"Buttons’ Covid Lockdown Panto is like a five-ring circus—but in a good way. I don’t know how director Leslie Swackhamer did it, but her coordination with David Nehls, Stages’s music director, and Peter Ton, director of cinematography, is mind-blowing. I mean, they took a stage production and turned it into a stage production-musical-movie. And there are all of those puppets."
"Sensitive Guys was ready for its Stages' premiere when Covid-19 reared its ugly little head and shuttered all theaters. But artistic director Kenn McLaughlin and director Leslie Swackhamer confronted the problem with action of their own. With input from Kaufman, and a bit of tweaking, they cleverly turned Guys into a Zoom presentation. This is nothing short of brilliant. It works so well because all the group scenes could realistically be a video conference. Movement is restricted, but now we're up close and personal. In tense moments, the actors lean into their camera in extreme close-up. At times, they're in their dorm rooms or the dean's office or sitting in front of one of the ubiquitous Zoom exterior backgrounds."
"Brilliant Madama Butterfly at Opera på Skäret"
"Director Leslie Swackhamer takes full advantage of the 360-degree view provided by Neuhaus Theatre's Arena Stage. In her theatrical universe, Marianne and Roland are two astronomical bodies constantly revolving at great velocity. But her production extends beyond cosmic metaphor."
"Gluck's Orfeo is a blast of fresh air. It will always be. It's a classic of its kind, albeit an early exemplar, but a classic nonetheless. It is simple and pure, ravishing in its simplicity, pure melody and pure expression. Opera in the Heights produces a lovely rendition, formal and clean, updating the antique but not making it too cluttered to harm the old opera's impact. OH, under Leslie Swackhamer's compressed direction, turns Gluck into gold."
"Gesamtkunstwerk, synthesis of fable, sound, shape and color in art, may have been made famous by Richard Wagner, and perhaps never more perfectly realized than just now by San Francisco Opera. It was an Italian opera, the abstract visual images of a Japanese born American and an American fable that converged magically into artistic totality.
The 2006 production itself (design and staging), is from Opera Omaha. It has since traveled to Madison, Dayton, Vancouver, Honolulu, Atlanta, Philadelphia and Charlotte. It would hold the stage in any opera house in the opera world. It is a masterpiece."
"...by isolating the characters in those enormous landscapes of pure color, the production simultaneously intensifies the setting and strips away potential distractions. Memories of past "Butterfly" productions are erased, that's for sure. We're newly focused on action and transformation. The story takes on the power of mythology."
"With David Adjmi’s pop-bio Marie Antoinette, Swackhamer proves she is a good director. No, she’s the best director...Director Swackhamer delivers all of this intimate epic with affection and slight irony, moving these historic pawns as if they’re in a music video, balancing the sweeping ensemble scenes with jewellike tête-à-têtes."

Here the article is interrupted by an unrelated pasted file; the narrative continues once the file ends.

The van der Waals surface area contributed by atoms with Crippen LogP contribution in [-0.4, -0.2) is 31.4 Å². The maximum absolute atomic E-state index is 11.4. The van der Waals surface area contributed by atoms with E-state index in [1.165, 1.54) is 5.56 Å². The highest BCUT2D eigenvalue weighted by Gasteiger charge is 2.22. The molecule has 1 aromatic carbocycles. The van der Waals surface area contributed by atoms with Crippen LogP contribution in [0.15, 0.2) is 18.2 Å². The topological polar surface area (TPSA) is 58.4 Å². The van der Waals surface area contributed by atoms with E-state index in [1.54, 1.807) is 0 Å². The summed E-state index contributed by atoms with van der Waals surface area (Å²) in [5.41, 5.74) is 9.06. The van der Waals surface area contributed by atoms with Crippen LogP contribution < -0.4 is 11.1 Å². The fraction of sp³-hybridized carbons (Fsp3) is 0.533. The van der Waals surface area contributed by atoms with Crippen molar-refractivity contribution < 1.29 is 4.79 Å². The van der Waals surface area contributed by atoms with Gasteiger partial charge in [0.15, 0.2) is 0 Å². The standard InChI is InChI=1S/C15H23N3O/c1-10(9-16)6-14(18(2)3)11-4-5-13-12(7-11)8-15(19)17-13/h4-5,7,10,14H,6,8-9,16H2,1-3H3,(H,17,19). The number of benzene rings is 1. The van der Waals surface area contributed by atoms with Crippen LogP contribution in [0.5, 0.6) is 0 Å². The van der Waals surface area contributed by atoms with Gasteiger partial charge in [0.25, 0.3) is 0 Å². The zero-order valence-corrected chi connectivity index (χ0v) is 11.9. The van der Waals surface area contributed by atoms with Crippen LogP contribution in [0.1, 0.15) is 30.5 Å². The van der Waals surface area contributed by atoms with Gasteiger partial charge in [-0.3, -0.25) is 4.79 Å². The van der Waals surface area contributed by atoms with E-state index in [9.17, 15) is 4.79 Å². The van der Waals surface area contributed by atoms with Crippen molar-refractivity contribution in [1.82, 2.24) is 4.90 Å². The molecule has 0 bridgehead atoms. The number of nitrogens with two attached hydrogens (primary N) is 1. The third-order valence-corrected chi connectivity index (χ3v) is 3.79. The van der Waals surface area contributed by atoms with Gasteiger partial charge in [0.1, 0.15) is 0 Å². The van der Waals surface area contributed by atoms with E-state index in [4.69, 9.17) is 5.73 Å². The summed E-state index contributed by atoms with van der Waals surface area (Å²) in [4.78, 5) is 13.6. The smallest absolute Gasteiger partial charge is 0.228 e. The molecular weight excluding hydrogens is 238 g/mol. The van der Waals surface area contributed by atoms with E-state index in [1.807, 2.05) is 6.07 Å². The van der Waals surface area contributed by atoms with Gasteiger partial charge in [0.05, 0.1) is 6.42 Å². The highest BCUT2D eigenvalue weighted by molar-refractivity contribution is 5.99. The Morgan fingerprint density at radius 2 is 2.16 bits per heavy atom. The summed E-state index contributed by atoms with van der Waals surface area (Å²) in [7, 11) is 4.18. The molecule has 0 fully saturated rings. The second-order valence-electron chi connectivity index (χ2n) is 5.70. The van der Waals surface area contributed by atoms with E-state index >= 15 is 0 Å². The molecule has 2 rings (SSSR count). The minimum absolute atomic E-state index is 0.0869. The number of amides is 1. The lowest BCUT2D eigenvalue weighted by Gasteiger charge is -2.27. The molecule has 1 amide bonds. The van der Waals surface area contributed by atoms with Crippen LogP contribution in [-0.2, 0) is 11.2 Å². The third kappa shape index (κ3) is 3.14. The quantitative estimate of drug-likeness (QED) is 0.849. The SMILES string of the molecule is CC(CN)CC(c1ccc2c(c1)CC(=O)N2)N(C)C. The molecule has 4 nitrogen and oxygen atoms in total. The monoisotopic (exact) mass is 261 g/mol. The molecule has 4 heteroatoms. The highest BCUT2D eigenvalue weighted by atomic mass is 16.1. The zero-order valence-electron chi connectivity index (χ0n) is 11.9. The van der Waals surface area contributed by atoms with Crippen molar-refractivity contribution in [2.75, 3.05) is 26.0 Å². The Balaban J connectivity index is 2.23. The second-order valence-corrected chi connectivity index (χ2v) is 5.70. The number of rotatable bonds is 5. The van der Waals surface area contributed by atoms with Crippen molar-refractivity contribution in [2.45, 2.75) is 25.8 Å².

"Audiences will not only be taken by Neves' Marie Antoinette, but also by Adjmi's cleverly constructed script and director Leslie Swackhamer's ingenious production, which makes this multifaceted consideration of the queen an intimate epic to savor... 'a triumph of writing, production and performance. ...at Stages, Marie Antoinette rules!'"
Adjmi’s play in Leslie Swackhammer’s astonishingly talented directorial hands, fizzes and pops and ultimately claws its way into our full enjoyment.
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"Direction by Leslie Swackhamer is vibrant and full of color, bringing a vaudevillian air to the piece. Her cast deliciously over-exaggerates and over-emphasizes their actions during the innumerable moments of narration."
"Leslie Swackhamer's direction is smart and sensitive, with a light touch in the comedy and genuine feeling..."
"Director Leslie Swackhamer gives Stages’ production depth, naturalness and sensitivity. She finely calibrates the play’s delicate emotional shifts and makes the most of its meaningful silences."
"And the cast that director Leslie Swackhamer shapes this subtle story with has stepped inside this world with grace and tender respect for the pain and joys each character feels. These don't feel like performances so much as lives lived in quiet agony.Swackhamer finds the truth of this story and spreads it out with hushed care over the space at Stages."
"...detailed, consummate direction.... Hare's haunting play whirls right through our hearts and inside our brains. It's a provocative evening in the theater, wonderfully realized, and that is something both rare and welcome."